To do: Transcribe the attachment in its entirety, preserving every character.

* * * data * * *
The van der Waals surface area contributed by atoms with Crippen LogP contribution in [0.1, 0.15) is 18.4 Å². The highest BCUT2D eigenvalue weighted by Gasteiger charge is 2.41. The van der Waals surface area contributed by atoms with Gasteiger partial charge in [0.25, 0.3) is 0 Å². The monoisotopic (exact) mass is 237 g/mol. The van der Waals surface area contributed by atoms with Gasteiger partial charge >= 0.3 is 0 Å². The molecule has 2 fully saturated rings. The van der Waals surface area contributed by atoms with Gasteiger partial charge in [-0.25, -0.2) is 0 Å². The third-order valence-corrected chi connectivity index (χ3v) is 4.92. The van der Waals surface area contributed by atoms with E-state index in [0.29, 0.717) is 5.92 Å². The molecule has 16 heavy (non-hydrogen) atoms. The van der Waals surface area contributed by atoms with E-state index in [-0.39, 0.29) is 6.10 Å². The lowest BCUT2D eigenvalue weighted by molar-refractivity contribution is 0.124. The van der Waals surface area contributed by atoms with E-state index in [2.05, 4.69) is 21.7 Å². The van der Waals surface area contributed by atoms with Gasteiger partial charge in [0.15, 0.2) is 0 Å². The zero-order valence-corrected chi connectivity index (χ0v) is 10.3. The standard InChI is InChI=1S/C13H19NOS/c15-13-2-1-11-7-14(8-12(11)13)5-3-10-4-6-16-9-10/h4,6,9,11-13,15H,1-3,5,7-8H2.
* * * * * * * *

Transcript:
The van der Waals surface area contributed by atoms with Crippen LogP contribution in [0.1, 0.15) is 18.4 Å². The highest BCUT2D eigenvalue weighted by Gasteiger charge is 2.41. The van der Waals surface area contributed by atoms with Gasteiger partial charge in [0.25, 0.3) is 0 Å². The monoisotopic (exact) mass is 237 g/mol. The van der Waals surface area contributed by atoms with Gasteiger partial charge >= 0.3 is 0 Å². The molecule has 2 fully saturated rings. The van der Waals surface area contributed by atoms with Gasteiger partial charge in [-0.25, -0.2) is 0 Å². The third-order valence-corrected chi connectivity index (χ3v) is 4.92. The van der Waals surface area contributed by atoms with E-state index in [0.29, 0.717) is 5.92 Å². The molecule has 16 heavy (non-hydrogen) atoms. The van der Waals surface area contributed by atoms with E-state index in [-0.39, 0.29) is 6.10 Å². The lowest BCUT2D eigenvalue weighted by molar-refractivity contribution is 0.124. The van der Waals surface area contributed by atoms with E-state index in [2.05, 4.69) is 21.7 Å². The van der Waals surface area contributed by atoms with Gasteiger partial charge in [0.15, 0.2) is 0 Å². The zero-order valence-corrected chi connectivity index (χ0v) is 10.3. The standard InChI is InChI=1S/C13H19NOS/c15-13-2-1-11-7-14(8-12(11)13)5-3-10-4-6-16-9-10/h4,6,9,11-13,15H,1-3,5,7-8H2.